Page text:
Can I use a piece of code from a friend's computer program in my own program?
You may do so only if your instructor expressly allows it, if your friend permits it, and if you acknowledge the code that came from another source.
Isn't the Internet in the public domain and can't I use information that I find there?
Material on the Internet is the intellectual property of its author, even if you do not know who the author is. As such, even if it does not include a copyright statement or display a copyright symbol, it is copyrighted and may not be used without permission. In addition, you are plagiarizing if you use any material at all from the Internet - words, ideas, pictures, graphs, code - without acknowledging its source.
How to Prevent Inadvertent Plagiarism
Plagiarism can be deliberate or inadvertent. In the latter case, the fault typically lies with sloppy organization and note-taking. Many students lose track of the source of the notes that they have taken, and eventually come to believe that they are original ideas.
Whether or not you mean to plagiarize is ultimately irrelevant. If you use the intellectual property of another without proper attribution, it is a violation of the Phillips Academy honor code. Don't let that happen to you.
What do I do when I have a paper due and I just don't have any ideas?
Make sure that you work through the process to define your task clearly and to specify your information need precisely. If you really are stuck, ask your instructor any OWHL Instructional Librarian for help.
A little front-end planning will prevent panic as your deadline approaches. Use the Planning Assignments tool (link) to determine how to break your task into parts, and to assign personal deadlines for each step. Whenever you receive an assignment that requires you to use source information, work through the steps in the OWHL Research Process.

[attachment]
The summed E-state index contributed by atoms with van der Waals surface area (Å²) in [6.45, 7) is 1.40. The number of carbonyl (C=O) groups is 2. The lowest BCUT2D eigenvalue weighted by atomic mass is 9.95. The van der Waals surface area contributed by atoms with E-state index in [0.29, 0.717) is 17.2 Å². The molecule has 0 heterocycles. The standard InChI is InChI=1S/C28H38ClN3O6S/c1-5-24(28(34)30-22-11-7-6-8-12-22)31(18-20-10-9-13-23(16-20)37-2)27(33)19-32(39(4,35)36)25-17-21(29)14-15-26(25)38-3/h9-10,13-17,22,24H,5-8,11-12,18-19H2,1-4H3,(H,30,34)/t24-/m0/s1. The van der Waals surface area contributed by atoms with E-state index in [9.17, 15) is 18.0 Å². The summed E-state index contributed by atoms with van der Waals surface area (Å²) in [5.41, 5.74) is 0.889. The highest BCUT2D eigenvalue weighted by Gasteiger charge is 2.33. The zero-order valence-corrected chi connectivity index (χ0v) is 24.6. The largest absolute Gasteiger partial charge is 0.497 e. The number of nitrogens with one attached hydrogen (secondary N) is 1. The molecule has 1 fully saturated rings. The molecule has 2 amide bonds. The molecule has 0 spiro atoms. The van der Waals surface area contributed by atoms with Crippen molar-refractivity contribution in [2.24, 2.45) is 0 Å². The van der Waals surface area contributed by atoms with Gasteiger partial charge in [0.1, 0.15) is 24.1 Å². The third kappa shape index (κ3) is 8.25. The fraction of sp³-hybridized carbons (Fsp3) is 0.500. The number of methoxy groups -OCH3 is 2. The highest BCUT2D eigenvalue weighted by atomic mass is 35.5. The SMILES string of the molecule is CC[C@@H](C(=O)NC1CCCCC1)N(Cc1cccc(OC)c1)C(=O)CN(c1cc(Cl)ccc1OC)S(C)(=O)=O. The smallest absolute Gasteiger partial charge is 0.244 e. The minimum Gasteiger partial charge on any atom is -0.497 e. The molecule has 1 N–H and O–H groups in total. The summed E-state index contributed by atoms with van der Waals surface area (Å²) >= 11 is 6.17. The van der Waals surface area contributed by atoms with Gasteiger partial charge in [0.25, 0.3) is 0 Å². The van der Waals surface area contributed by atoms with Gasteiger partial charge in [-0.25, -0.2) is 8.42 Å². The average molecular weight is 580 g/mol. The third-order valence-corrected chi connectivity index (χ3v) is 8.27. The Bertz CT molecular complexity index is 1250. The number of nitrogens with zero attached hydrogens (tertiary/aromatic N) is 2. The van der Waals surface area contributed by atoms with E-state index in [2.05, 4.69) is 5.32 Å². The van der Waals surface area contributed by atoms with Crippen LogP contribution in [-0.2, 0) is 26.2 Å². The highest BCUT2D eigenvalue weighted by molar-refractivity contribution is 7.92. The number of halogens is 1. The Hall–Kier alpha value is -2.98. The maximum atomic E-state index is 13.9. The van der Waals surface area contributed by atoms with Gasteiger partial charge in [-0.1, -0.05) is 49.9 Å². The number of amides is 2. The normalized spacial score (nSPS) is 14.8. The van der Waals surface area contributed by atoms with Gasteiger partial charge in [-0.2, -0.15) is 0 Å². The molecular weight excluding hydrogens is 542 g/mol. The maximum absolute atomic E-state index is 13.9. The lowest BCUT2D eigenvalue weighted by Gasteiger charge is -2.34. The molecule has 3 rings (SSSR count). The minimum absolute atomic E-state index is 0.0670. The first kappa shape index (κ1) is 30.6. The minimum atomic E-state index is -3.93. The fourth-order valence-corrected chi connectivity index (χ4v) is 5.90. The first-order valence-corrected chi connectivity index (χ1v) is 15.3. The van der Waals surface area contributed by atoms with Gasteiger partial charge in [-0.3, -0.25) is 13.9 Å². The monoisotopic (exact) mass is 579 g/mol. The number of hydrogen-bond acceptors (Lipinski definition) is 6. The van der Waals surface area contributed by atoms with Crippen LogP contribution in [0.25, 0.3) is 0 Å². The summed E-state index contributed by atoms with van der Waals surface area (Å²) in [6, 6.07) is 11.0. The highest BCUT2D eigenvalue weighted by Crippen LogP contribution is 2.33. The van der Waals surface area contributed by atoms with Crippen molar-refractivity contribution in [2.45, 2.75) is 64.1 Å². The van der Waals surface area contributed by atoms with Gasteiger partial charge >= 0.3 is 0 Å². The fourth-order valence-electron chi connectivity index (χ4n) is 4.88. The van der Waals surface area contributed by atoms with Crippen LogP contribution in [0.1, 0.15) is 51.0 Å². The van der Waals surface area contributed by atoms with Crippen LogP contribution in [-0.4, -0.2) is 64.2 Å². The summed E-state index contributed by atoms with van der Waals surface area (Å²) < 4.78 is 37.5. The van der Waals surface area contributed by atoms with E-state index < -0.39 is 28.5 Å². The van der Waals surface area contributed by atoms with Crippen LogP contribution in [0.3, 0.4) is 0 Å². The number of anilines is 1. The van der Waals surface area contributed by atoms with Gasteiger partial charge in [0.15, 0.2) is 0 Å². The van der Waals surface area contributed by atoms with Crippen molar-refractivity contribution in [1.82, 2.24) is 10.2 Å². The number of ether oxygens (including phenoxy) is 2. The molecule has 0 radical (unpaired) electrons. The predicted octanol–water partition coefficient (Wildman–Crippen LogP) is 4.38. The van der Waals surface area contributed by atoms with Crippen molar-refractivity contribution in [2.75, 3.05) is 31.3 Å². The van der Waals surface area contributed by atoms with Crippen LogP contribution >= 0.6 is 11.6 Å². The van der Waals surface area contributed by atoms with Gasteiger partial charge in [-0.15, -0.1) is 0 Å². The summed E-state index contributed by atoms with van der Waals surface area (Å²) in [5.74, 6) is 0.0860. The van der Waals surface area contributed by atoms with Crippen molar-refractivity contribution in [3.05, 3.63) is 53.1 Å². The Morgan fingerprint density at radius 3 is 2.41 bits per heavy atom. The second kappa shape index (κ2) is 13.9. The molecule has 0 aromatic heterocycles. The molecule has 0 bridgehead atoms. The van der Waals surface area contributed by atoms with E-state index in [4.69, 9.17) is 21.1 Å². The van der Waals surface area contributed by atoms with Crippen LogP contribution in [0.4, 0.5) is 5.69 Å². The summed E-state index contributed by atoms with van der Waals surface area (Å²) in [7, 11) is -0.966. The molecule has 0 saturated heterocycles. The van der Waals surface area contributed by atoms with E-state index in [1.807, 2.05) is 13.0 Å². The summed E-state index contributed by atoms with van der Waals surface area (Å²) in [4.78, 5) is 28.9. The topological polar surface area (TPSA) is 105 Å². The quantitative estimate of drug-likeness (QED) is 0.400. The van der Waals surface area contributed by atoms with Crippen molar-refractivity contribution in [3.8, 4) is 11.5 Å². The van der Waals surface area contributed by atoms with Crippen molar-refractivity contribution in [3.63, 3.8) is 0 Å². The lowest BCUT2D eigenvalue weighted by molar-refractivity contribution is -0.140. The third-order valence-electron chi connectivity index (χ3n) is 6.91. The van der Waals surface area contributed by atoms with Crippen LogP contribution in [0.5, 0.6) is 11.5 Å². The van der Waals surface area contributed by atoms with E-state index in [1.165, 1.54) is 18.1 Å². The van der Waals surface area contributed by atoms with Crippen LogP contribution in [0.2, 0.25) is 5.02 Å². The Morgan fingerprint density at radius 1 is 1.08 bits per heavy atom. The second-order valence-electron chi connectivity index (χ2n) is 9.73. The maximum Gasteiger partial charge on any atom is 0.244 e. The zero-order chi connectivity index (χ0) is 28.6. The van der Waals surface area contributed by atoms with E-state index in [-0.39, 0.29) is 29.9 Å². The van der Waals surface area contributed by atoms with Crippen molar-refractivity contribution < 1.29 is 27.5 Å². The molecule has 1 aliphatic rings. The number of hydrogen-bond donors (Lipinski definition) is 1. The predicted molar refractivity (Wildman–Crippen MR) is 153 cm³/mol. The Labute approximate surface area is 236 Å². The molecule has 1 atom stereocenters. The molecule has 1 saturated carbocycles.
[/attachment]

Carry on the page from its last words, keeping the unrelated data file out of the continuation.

How do I cite or acknowledge that I have used ideas or words of another writer?
Your teacher may specify how you should acknowledge your sources, and may have a style sheet or guide for this purpose. However, in any case you should mention in the paper itself the source of words and ideas that are not originally yours. A phrase like, "As Sarah Magog writes in Civilization's End,..." will show that you have borrowed material. To acknowledge the help of a friend, you might write "Bill Jones says that the population of Sweden is dwindling dangerously" or, as note at the end of a paper, "Shirley Smith helped me edit my sentences in this paper." If you are not sure whether or not to acknowledge something, do it.
In addition to the resources provided by OWHL, many colleges have produced guides intended to help students avoid inadvertent plagiarism. The following are some of the best.
The Writing Center at Hamilton College offers guidance on Using Sources, including a discussion of how and when to use direct quotations, paraphrases, and summaries. The resource also discusses borrowed ideas, the treatment of common knowledge, and correct practice for integrating source material.
UC Davis provides guidance to students wishing to avoid Plagiarism by Mastering the Art of Scholarship. This document emphasizes the correct citation of sources.
Indiana University has produced an excellent guide for students on how to identify acceptable and unacceptable paraphrases, as well as other strategies for avoiding plagiarism. This guide is titled "Plagiarism: What it is, and how to recognize it and avoid it."